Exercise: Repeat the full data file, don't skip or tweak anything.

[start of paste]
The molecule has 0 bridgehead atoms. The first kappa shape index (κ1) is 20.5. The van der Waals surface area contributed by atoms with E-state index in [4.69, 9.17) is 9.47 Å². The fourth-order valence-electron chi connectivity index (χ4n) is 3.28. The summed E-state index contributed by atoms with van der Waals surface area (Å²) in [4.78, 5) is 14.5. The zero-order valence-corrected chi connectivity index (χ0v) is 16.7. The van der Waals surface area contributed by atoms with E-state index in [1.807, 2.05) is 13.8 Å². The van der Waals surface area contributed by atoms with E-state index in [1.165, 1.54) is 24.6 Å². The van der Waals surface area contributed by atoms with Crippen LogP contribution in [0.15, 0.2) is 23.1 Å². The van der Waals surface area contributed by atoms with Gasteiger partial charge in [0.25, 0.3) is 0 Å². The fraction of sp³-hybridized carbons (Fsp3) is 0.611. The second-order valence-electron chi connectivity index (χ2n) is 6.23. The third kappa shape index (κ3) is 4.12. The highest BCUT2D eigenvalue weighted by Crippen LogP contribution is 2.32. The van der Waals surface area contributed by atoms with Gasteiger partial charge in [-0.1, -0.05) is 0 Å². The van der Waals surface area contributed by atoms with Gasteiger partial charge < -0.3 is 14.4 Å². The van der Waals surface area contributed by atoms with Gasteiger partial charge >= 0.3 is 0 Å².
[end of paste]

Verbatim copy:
The molecule has 0 bridgehead atoms. The first kappa shape index (κ1) is 20.5. The van der Waals surface area contributed by atoms with E-state index in [4.69, 9.17) is 9.47 Å². The fourth-order valence-electron chi connectivity index (χ4n) is 3.28. The summed E-state index contributed by atoms with van der Waals surface area (Å²) in [4.78, 5) is 14.5. The zero-order valence-corrected chi connectivity index (χ0v) is 16.7. The van der Waals surface area contributed by atoms with E-state index in [1.807, 2.05) is 13.8 Å². The van der Waals surface area contributed by atoms with E-state index in [1.165, 1.54) is 24.6 Å². The van der Waals surface area contributed by atoms with Crippen LogP contribution in [0.15, 0.2) is 23.1 Å². The van der Waals surface area contributed by atoms with Gasteiger partial charge in [0.25, 0.3) is 0 Å². The fraction of sp³-hybridized carbons (Fsp3) is 0.611. The second-order valence-electron chi connectivity index (χ2n) is 6.23. The third kappa shape index (κ3) is 4.12. The highest BCUT2D eigenvalue weighted by Crippen LogP contribution is 2.32. The van der Waals surface area contributed by atoms with Gasteiger partial charge in [-0.1, -0.05) is 0 Å². The van der Waals surface area contributed by atoms with Gasteiger partial charge < -0.3 is 14.4 Å². The van der Waals surface area contributed by atoms with Gasteiger partial charge >= 0.3 is 0 Å².